Parts of Collective Bargaining Legislation Struck Down
April 2nd, 2012
On Friday, March 30, 2012, the United States District Court for the Western District of Wisconsin struck down two key provisions of Wisconsin’s new public sector collective bargaining law. Importantly, however, the Court left in place all of the bargaining restrictions, thus severely limiting what a Union can ask to bargain over. [FN1]
First, the Court struck down the section that required annual re-certification elections. The new law required annual representation elections for many municipal labor unions. For local governments with collective bargaining agreements that expired at the end of 2011, those elections took place this spring. Most smaller units chose not to even seek re-certification and, as a result, the Union was disbanded.
The Court’s decision would appear to undo the re-certification system entirely. As a result, any Unions that were disbanded this spring as a result of their choosing to not seek re-certification, are now reinstated. Further, if you thought you were going to have a re-certification election after your current contract expires, that is no longer the case.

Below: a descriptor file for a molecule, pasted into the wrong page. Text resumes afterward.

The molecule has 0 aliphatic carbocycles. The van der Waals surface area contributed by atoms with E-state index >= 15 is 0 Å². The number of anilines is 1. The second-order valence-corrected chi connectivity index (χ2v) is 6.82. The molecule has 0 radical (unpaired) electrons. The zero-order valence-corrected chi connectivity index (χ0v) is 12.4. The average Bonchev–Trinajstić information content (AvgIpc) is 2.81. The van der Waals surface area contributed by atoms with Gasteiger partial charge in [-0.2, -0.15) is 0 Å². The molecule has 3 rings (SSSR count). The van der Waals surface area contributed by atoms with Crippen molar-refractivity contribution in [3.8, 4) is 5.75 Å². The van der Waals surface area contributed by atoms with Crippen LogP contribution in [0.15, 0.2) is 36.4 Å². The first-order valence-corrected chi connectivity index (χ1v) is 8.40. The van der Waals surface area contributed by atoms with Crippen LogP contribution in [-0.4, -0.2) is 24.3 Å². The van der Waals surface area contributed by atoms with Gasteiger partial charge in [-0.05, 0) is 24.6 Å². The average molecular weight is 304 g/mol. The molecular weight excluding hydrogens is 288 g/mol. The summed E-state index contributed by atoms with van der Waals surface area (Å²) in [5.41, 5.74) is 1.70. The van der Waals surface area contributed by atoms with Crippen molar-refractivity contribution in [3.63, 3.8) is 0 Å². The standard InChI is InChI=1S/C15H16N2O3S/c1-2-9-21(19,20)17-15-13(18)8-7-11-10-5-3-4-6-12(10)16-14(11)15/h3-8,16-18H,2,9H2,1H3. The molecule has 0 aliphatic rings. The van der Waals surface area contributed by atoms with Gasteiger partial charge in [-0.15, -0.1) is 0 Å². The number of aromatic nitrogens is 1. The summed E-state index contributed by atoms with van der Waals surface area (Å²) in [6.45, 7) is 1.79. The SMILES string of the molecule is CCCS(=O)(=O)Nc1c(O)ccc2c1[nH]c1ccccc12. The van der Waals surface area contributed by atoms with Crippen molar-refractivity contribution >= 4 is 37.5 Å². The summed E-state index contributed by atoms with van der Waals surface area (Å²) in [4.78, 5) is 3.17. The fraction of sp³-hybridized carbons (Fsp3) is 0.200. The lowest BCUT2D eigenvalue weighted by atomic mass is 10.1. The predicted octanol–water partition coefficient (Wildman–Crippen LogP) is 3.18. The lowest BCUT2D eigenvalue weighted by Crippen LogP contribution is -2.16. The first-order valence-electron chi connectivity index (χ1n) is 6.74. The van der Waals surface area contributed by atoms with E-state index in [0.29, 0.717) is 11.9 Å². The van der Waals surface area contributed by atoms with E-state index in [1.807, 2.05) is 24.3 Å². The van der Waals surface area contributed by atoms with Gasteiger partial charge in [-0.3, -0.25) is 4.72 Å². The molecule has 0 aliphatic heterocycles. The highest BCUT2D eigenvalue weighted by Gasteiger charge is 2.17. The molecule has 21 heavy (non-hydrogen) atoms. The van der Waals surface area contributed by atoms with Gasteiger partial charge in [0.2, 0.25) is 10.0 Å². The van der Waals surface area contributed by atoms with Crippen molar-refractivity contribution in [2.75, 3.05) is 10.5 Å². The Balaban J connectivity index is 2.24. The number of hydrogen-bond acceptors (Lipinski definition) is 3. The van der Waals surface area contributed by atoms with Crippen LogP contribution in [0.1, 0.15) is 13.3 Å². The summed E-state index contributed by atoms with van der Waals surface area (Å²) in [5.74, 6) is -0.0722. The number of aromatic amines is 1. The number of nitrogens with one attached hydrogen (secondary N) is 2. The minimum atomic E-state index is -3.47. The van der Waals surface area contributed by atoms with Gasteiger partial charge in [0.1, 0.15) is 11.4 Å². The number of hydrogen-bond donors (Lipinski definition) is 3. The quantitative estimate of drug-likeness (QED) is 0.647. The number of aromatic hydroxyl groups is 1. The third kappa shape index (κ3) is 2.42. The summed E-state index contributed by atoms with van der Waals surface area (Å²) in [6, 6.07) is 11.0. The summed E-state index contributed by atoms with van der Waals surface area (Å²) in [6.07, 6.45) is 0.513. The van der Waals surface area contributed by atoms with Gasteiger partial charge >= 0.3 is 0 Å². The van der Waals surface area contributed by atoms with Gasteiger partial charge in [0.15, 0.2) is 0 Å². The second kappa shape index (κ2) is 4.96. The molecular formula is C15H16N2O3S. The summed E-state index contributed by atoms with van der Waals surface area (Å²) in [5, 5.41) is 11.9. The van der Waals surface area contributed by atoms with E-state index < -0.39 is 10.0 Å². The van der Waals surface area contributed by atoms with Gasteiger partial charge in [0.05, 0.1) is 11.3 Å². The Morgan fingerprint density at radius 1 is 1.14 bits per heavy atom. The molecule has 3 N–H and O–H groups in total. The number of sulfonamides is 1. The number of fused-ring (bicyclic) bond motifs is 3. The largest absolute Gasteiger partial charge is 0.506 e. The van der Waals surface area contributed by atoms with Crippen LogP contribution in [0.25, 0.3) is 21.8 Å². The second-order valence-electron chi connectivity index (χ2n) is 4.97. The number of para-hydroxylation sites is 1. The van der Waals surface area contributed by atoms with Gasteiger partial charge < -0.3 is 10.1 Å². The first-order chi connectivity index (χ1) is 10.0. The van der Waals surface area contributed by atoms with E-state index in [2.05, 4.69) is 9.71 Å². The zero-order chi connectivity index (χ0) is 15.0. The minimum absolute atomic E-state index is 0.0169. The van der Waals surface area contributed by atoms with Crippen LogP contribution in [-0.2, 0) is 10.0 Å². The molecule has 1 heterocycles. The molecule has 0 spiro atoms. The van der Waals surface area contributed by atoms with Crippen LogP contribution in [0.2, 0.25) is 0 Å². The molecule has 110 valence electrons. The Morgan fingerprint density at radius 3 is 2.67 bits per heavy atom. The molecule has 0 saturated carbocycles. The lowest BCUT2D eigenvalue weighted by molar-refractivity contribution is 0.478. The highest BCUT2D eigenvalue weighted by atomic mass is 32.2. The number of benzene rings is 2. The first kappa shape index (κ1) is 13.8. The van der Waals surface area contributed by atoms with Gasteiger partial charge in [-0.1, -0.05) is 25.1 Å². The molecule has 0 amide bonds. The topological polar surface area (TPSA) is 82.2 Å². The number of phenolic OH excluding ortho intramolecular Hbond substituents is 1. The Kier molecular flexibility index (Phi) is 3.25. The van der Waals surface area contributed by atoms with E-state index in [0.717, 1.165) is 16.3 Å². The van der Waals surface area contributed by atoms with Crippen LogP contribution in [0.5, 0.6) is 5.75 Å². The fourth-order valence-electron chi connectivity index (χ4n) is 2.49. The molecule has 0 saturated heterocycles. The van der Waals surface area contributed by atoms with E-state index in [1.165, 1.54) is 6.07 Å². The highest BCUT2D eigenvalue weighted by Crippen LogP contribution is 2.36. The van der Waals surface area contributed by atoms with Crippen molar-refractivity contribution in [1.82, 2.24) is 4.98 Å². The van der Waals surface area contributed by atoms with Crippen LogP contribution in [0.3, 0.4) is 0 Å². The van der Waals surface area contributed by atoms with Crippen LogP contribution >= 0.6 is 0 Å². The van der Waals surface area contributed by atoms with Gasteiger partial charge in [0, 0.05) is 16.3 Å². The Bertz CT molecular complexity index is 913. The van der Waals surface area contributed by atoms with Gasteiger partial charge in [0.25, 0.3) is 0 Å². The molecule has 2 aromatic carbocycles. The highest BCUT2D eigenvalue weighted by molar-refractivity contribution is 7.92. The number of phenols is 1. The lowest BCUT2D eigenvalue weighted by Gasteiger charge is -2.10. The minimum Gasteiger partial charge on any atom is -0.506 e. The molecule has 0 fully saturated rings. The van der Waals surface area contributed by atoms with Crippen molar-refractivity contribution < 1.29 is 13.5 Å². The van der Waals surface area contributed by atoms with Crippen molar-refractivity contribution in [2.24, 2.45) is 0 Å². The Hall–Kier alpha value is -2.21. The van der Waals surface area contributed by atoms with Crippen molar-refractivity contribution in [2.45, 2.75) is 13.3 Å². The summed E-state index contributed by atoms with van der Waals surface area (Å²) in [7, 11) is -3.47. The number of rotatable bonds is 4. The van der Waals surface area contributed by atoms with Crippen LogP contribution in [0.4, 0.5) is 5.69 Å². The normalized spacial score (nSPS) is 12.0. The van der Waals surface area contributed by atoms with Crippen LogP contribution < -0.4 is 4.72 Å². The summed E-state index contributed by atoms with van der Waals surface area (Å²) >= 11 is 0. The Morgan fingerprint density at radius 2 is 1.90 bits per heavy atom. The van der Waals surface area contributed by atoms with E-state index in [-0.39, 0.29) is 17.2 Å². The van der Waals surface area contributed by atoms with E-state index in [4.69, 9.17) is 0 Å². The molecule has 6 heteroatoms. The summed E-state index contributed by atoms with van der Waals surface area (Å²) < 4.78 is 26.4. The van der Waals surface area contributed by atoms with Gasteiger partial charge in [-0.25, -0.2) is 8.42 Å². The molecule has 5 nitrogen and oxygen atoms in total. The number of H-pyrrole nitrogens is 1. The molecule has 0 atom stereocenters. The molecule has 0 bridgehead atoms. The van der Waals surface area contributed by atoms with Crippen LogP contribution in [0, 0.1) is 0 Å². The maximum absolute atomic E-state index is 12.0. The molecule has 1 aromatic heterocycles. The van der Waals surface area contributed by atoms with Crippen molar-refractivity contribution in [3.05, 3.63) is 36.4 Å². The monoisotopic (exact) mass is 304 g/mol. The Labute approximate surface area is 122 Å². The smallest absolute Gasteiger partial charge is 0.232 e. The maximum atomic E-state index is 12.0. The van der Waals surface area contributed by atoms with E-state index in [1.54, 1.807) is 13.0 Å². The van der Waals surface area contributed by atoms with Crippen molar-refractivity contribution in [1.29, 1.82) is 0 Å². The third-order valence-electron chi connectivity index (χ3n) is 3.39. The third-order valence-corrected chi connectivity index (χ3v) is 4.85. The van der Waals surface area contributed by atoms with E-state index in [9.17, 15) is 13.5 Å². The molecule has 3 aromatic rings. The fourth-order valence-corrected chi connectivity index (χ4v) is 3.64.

As mentioned above, however, the court did not throw out the limitations on what can and can’t be bargained over. The law states that general municipal employees can bargain over only the “base wage rate” and nothing else. The annual maximum increase in the base wage rate is also capped by law. Those provisions remain in effect.
As a result, the impact of the Court’s decision is somewhat limited. Employees are now Union members again and don’t have to face annual re-certification elections. But, they can only bargain over the base wage rate, any increase of which is capped by law.
Second, the court threw out the provision that prohibited municipalities from deducting union dues from an employee’s paycheck. Municipalities will now have to choose, if asked, whether or not they want to voluntarily collect the dues on the Union’s behalf.
We assume this decision will be appealed, and we’ll keep you up to date on any new developments. In the meantime, if you have any questions or concerns, please contact Drew Cochrane at 608.259.2627 or email@example.com.
FN1 - Most of the issues discussed in this Short Report apply to general municipal employees, and not Public Safety employees.
Filed Under: Government Law